Kristof Devos on how he designed this summer's must-have watch

Sold out in hours, an ingeniously designed watch embodies the illustrator's 'perfectly useless' meaning of life.

Update August 15th 2019: You can now find this previously sold out watch back on the Mr Jones website.

If I had a time machine, I'd go back to July 4th 2019, when a watch that's the perfect epitome of summertime laziness went up on sale via boutique timepiece site Mr Jones Watches  and sold out instantly.

Well, not instantly, more like half a day, but either way the watch is gone, and the nearest I can get to owning one is by looking at the photos of the timepiece which Belgium-based illustrator Kristof Devos sent over. Showing a bird's-eye view of a pool, rubber ducky and a contented figure floating within a swim ring, his timepiece is an ingeniously simple one. The duck is the hour hand, the figure's extended foot stands for the minutes, and the centre of the clock is the figure's swimcap, as seen from above. 

As it turns out, I neither need a time machine to get one nor wait too long for another run on top of that initial 100. Find out more in our feature as Kristof explains all about his 'perfectly useless', perfectly wonderful creation.

Telling the story   and telling the time

"I knew Mr Jones as a brand of extraordinary cult watches and started dreaming of designing my own last May. The idea of wearing my own watch was spellbinding.

"After winning three major illustration prizes in a row (Commarts Award of Excellence, 3x3 Magazine Merit and the BookILL Fest special prize) earlier this year, I felt confident enough to contact Mr Jones and propose a collaboration. I saw an opportunity to tell a story, and designing a watch did not seem so different to writing and illustration a children’s book. It's just another way of telling a story.

"Before I started sketching, Mr Jones wanted to send me the technical details that I needed to take in account when designing the watch. I asked him not to do this, because I was afraid that this technical stuff would somehow put limitations on my creative process.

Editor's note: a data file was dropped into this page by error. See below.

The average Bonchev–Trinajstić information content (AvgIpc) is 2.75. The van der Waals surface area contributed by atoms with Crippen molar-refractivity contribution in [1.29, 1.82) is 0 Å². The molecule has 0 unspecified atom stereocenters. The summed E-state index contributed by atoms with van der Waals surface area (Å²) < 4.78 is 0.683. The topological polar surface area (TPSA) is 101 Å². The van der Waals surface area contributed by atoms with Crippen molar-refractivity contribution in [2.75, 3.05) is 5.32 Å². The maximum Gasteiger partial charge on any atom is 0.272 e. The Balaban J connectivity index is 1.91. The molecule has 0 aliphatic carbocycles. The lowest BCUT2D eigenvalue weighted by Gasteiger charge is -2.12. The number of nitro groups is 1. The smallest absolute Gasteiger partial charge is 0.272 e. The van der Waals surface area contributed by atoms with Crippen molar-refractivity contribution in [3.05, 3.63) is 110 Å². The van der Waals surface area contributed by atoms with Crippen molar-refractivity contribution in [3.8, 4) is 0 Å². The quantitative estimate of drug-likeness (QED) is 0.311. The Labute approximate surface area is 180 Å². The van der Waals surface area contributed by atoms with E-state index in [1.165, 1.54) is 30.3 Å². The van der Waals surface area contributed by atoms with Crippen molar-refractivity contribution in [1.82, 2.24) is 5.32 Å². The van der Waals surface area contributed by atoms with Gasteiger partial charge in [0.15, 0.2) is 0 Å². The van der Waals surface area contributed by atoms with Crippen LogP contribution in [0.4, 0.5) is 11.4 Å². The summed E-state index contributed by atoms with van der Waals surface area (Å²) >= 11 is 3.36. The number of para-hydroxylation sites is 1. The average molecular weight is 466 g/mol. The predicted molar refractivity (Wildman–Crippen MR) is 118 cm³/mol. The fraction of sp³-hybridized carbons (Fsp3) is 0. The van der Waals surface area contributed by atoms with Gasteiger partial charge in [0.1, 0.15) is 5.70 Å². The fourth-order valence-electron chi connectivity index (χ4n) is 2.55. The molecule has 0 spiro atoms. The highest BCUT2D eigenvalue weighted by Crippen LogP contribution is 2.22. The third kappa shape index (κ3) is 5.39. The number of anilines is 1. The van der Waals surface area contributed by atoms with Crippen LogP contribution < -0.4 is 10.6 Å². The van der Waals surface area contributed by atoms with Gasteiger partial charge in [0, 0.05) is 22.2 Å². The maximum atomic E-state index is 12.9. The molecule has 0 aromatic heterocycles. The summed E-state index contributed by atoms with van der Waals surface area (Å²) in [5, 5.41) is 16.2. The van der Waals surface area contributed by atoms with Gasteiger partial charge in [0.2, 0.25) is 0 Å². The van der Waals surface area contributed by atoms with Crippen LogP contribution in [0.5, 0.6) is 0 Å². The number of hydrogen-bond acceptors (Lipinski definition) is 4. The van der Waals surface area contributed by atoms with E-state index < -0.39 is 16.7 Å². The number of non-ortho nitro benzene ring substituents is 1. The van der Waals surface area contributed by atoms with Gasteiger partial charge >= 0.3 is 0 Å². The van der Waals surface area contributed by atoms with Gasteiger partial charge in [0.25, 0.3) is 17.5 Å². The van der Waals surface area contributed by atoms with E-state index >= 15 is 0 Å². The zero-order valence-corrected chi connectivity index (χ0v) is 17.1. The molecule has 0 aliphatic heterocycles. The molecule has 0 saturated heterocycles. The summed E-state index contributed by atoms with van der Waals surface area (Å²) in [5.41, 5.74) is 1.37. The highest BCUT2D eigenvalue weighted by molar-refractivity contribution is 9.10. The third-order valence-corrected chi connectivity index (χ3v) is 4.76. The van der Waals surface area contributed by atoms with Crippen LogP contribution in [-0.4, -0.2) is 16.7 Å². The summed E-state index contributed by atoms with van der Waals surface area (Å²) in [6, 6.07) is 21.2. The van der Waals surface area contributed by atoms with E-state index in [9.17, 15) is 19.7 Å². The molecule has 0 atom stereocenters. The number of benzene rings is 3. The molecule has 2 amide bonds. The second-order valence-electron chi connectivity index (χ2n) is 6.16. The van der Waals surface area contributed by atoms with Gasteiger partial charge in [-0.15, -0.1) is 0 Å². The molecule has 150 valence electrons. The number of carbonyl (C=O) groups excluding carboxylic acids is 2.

"An analog watch has numbers on it, indicating time; it has a minute and an hour hand and it doesn’t matter how many watches you come across in your life, they all have these things in common. Keeping this in mind, I feel that it works as a limitation of creativity. You need to forget the existing conventions so that you can design with an open mind, from a blank sheet, and go tabula rasa.

"That sounds easier than it is. I am, by heart, a children’s book illustrator and I looked at the watch from that very same perspective. I asked myself one simple question: how can I use a timepiece to tell a story?

"I studied other watches from Mr Jones: not the designs, but the technical challenges. This way I could look at limitations as opportunities. In the end, we only had to change one small detail to make it technically work. The bathing suit of the figure in the water has stripes on it and initially the cap had one too.

"We had to remove this stripe from the cap because this is actually printed on the inside of the glass to hide the dial underneath it. Because of this, the cap cannot turn with the body. So with a stripe on it, it would look as if the head of the figure doesn’t rotate together with its body."